Yeah, I agree. I think tech firms in general have done an amazing thing for values and purpose because I think until... not today's big tech and being started taking this kind of project seriously, it was all very, or not all, I’m sure there are very good examples within that. But a lot of it was quite uninspiring and actually tech companies have, you know, there's lots of examples, Facebook, and Air BNB are two that we might touch on later, but there's lots of companies... HubSpot have done incredible things with values and purpose and put them right at the heart of what they're doing. It's had a real impact on how everybody else looks at values and looks at how to install them in the business, and I think we have a lot to thanks those companies for.
00:20:01 Andy Goram
Are you able to sort of pinpoint some of the things that those guys are doing that you think are making the difference?
00:20:07 Alice Smith
Yeah, so AirBNB actually, I love as an example of Purpose and Values. And the reason that I love them so much is that they've tied the two together very nicely. Their purpose is all around creating a sense of belonging and feeling at home, anywhere. And then they've got a lovely set of values and one of the ones I wanted to pull out was “Be a Cereal Entrepreneur” And that’s cereal with a “C”, not “Serial” as in “killer”. And that refers to a really specific incident quite early on in AirBNB where they were, really running out of cash and they had very little money. They had a lot of debt and they came up with this idea to create some cereal. Breakfast cereal for political conferences. They created a cereal called “Obama O’s” and “Captain McCain's - a maverick in every bite” was the line they used for that one. It's hilarious. And they basically sold them for $40 a box. It was nothing to do with their actual, you know, AirBNB business that they're doing in other places. But it was kind of... It was along the sort of feeling at home breakfast cereal was a very normal, everyday thing, and they made a lot of money out of it. And they have got that value - “Be a Cereal Entrepreneur”, because they don't want anybody who works at AirBNB to ever lose what they call “Creative Sketchiness”, where if you've got a good idea and you need something to work, you will just go for it and do it.
And the reason I think that one is so powerful is because it's tied to a story. So, it's tied to an actual event that happened in the company. Its value is very much something they still value in their own employees now. But also, it promotes this idea of storytelling. Of telling each other about experiences. And that's one of the ways I think values are really best instilled. If you can tell a story about how that value has helped to grow the business or the impact it's had, then people are much more likely to think about it and think, yeah, do you know what, that's something I could do. I can get on board with that. And I think that “Be a Cereal Entrepreneur” is a lovely value to have.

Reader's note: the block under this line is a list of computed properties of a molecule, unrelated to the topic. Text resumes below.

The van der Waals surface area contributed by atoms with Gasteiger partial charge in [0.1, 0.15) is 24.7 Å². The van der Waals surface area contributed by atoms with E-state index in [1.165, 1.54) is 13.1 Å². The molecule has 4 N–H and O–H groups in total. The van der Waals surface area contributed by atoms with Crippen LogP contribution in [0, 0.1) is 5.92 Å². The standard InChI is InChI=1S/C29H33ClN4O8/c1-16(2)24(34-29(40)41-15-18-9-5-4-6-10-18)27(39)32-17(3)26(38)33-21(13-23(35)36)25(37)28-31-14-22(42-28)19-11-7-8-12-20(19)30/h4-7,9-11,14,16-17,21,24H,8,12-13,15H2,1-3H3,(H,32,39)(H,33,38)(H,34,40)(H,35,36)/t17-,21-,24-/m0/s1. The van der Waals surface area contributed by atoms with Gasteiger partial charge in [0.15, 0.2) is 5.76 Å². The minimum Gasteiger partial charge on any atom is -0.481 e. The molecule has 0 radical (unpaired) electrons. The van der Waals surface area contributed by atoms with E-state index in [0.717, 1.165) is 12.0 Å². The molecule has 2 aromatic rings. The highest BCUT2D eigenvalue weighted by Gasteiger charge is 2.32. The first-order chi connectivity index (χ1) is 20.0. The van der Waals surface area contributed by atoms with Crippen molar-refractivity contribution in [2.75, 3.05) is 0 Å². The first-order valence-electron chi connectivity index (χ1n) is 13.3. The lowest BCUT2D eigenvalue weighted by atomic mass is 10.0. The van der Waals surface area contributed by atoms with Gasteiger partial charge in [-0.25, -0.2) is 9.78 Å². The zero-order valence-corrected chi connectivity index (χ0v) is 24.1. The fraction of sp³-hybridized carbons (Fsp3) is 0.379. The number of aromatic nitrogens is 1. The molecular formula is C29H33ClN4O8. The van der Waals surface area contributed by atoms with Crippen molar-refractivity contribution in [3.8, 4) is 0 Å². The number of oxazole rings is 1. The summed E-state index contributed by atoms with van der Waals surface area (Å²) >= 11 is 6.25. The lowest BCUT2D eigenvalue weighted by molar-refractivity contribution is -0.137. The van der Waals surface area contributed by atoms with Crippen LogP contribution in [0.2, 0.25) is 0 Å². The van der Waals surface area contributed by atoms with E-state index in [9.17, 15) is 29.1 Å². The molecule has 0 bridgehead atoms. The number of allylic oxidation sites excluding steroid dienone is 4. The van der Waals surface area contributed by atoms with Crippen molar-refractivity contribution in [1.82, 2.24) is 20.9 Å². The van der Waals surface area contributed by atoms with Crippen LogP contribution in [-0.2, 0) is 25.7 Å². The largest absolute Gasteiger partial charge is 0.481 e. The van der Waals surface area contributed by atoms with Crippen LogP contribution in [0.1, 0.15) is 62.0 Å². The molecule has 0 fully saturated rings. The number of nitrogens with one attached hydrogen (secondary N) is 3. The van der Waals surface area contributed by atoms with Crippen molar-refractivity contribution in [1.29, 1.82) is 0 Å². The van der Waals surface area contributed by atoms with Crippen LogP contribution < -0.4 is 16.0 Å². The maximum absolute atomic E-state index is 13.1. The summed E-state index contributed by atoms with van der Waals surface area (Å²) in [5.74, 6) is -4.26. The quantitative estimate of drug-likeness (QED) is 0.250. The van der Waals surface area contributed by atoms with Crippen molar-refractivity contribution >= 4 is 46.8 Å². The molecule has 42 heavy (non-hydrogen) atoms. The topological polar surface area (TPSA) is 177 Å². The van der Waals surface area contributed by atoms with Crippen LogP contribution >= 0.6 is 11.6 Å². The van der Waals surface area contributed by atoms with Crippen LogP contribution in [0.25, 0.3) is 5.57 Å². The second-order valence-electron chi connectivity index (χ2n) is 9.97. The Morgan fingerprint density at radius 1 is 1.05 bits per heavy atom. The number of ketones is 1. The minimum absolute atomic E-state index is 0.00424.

00:22:20 Andy Goram
Yeah, that's cracking. I think that's a great example to give and it gives that deeper connection to the people within the business and an attitude. But importantly, it has an end result. The behaviour will help deliver the objectives of the business and values that add value to other employees or the business is what we're really trying to get to here. It's not a slap on the back because we've managed to get 5 words. Because you have to have 5 words for your values, right? And you've already got integrity, right? So, there's only four to go. Yeah, you know, daft things like that get in the way of really taking the time to get under the skin of what's going to help people in their in their behaviours to help the business really stand out and really deliver against its objectives. It's a far deeper exercise, in my opinion, to get these things right. So, with that in mind, and with your kind of focus on this stuff, what are the sorts of techniques that you are trying to make more mainstream, that help businesses do this? You know? Make more of their values.